News Politics Australian Politics Not telling PM about alleged rape ‘the right decision’: Dutton

Not telling PM about alleged rape ‘the right decision’: Dutton

The AFP said it told Peter Dutton's office about Brittany Higgins' rape allegations in 2019
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Home Affairs Minister Peter Dutton says he opted not to tell the Prime Minister about an alleged rape at Parliament House so he wouldn’t compromise a potential police investigation.

Former Liberal staffer Brittany Higgins has made a formal complaint to police that she was raped by a colleague at Parliament House in 2019.

Mr Dutton has confirmed Australian Federal Police Commissioner Reece Kershaw informed him about the alleged assault on February 11, four days before PM Scott Morrison maintains he learned of the accusations.

Ms Higgins spoke to police on February 5, with the AFP then informing Mr Dutton because it was a politically sensitive investigation.

He decided not to tell Mr Morrison because it was an operational matter for police.

“I took a decision that I wasn’t going to disclose that to the Prime Minister,” Mr Dutton said in Canberra on Thursday.

“I think that was the right decision.”

Mr Dutton regularly receives briefings from Mr Kershaw.

“I don’t instruct him how to conduct his investigations, I don’t impede his investigations, I don’t seek to influence his investigations,” he said.

Mr Dutton said he deemed it “inappropriate” to inform Mr Morrison’s office of the rape allegations. He decided to do so on February 12, only after media inquiries.

“When the media inquiries came in, we provided information, not to his office about the detail … more in terms of process, as the commissioner advised me at the time,” he said.

“There are other matters, unrelated to this, obviously, that I was briefed on during that discussion with the commissioner on the 11th.

“And I wasn’t provided with the ‘she said/he said’ details of the allegation. It was at a higher level.”

Ms Higgins revealed the sexual assault allegation last week and on Wednesday reinstated her complaint.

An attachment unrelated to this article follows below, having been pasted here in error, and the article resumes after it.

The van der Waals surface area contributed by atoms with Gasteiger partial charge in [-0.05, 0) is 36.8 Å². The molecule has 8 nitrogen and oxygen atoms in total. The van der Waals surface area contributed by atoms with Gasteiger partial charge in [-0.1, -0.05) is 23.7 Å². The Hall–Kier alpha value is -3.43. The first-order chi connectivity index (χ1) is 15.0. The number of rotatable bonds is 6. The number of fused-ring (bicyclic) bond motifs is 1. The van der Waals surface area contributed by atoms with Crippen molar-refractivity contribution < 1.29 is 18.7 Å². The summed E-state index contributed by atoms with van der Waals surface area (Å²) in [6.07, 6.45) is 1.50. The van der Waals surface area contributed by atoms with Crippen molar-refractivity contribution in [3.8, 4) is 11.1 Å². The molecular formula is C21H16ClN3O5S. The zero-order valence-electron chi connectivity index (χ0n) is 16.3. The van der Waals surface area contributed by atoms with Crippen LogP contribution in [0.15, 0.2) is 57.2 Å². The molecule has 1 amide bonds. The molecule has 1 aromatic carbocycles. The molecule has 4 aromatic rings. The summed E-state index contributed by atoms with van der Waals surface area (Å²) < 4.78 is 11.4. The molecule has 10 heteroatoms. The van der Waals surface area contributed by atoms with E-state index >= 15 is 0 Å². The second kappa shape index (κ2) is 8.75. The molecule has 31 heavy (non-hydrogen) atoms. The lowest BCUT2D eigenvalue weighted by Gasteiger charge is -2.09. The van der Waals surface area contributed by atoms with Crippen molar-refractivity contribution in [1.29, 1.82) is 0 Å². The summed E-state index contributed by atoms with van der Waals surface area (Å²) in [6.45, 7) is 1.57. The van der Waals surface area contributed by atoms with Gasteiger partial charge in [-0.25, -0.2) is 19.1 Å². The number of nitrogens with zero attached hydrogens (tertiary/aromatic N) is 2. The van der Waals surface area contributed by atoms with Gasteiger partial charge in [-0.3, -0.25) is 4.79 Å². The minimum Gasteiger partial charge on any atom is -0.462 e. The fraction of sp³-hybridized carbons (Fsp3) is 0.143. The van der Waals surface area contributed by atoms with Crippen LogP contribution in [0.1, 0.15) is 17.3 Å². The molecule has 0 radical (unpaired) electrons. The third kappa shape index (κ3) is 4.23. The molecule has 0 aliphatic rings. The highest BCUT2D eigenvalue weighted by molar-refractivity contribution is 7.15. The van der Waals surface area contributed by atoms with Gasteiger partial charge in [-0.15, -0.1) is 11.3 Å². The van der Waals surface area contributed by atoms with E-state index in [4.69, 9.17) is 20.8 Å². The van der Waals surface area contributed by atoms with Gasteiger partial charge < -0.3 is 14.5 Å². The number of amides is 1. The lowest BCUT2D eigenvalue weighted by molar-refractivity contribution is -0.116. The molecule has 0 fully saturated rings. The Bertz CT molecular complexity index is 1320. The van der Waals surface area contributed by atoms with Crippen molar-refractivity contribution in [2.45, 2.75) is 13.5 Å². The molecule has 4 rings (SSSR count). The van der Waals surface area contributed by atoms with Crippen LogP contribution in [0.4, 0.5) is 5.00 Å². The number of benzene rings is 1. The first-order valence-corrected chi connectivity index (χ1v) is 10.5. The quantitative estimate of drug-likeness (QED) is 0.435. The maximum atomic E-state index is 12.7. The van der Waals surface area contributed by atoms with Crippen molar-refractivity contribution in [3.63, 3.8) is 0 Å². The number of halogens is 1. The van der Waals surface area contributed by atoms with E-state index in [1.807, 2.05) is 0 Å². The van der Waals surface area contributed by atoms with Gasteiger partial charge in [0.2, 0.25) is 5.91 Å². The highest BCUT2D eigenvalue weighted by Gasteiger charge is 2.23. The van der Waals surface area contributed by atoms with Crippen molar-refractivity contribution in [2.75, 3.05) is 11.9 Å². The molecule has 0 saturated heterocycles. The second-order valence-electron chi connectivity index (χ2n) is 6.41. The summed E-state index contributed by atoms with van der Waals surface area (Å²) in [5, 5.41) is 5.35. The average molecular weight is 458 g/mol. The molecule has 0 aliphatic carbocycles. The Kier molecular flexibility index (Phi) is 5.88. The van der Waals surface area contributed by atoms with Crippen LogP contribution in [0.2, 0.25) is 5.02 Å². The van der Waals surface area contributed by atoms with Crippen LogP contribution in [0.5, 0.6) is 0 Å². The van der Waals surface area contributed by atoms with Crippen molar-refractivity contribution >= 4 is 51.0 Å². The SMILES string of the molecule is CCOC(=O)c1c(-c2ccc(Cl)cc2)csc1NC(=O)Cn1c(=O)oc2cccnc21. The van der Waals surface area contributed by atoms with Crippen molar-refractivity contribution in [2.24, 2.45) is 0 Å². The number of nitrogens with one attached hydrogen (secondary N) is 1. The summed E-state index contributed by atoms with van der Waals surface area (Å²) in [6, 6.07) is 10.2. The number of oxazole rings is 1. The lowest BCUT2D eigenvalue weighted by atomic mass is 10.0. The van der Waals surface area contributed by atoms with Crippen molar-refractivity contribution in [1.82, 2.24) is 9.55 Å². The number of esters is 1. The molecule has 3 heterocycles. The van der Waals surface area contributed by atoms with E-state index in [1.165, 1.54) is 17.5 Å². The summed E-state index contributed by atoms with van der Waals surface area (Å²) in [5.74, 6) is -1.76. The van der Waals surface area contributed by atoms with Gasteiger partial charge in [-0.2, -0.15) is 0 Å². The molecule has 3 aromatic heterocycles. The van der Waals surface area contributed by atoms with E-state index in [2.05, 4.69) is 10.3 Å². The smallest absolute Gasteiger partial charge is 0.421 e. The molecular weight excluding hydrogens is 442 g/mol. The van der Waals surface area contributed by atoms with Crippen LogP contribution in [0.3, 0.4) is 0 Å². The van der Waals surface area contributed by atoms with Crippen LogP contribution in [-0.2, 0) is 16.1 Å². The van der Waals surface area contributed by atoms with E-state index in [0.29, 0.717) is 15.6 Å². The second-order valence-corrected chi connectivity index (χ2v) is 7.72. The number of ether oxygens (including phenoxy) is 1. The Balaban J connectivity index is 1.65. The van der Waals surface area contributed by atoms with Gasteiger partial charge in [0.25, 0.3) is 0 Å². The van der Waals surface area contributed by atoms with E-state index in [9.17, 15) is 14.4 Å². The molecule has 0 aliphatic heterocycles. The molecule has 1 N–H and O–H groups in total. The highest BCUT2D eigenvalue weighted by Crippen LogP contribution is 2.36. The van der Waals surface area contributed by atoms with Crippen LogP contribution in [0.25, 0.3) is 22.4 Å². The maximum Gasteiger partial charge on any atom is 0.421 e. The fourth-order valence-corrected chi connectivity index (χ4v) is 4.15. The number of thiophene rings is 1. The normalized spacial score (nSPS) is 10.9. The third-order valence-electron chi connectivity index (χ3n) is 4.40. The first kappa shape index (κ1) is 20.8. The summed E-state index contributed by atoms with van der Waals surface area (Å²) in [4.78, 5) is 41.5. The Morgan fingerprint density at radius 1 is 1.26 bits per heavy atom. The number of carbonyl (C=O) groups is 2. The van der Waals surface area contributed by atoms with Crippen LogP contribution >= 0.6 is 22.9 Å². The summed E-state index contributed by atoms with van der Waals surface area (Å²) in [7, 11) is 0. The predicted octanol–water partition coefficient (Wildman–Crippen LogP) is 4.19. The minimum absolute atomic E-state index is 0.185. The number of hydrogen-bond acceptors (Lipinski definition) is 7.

Three other women have since alleged they were assaulted by the same man.

He was sacked as a ministerial adviser because of a security breach on the night of Ms Higgins’ alleged rape.

Mr Morrison said his office first knew of the allegation on February 12 but staff took almost three days to notify him.

Cabinet ministers Michaelia Cash and Linda Reynolds were also aware before the Prime Minister. Senate President Scott Ryan and House Speaker Tony Smith and several staff in Mr Morrison’s office also knew beforehand.

Senator Reynolds, who employed Ms Higgins at the time of the alleged assault, is on indefinite medical leave after advice from her cardiologist.

She was admitted to Canberra Hospital hours before she was due to appear at the National Press Club on Wednesday.

Mr Morrison and Mr Dutton are standing by Senator Reynolds.

She has been under intense pressure about her handling of the issue and has been forced to correct the record about how many times she met with police in April 2019.

Ms Higgins is hopeful the “terrible situation” will lead to fundamental reform of the laws around employing staff and cultural change

“I genuinely hope Linda Reynolds is OK and wish her all the best with her recovery,” she tweeted on Wednesday.

The issue has dominated the parliamentary sitting fortnight with a slew of inquiries initiated to look at complaints processes and culture.

Mr Morrison has rejected suggestions there is a “don’t ask, don’t tell” culture within the government.

“I have been open about what is a very sensitive matter, a truly very sensitive and serious matter,” he said.

Labor leader Anthony Albanese is expected to continue pressuring the government about the Mr Morrison’s knowledge of the incident on Thursday.

-with AAP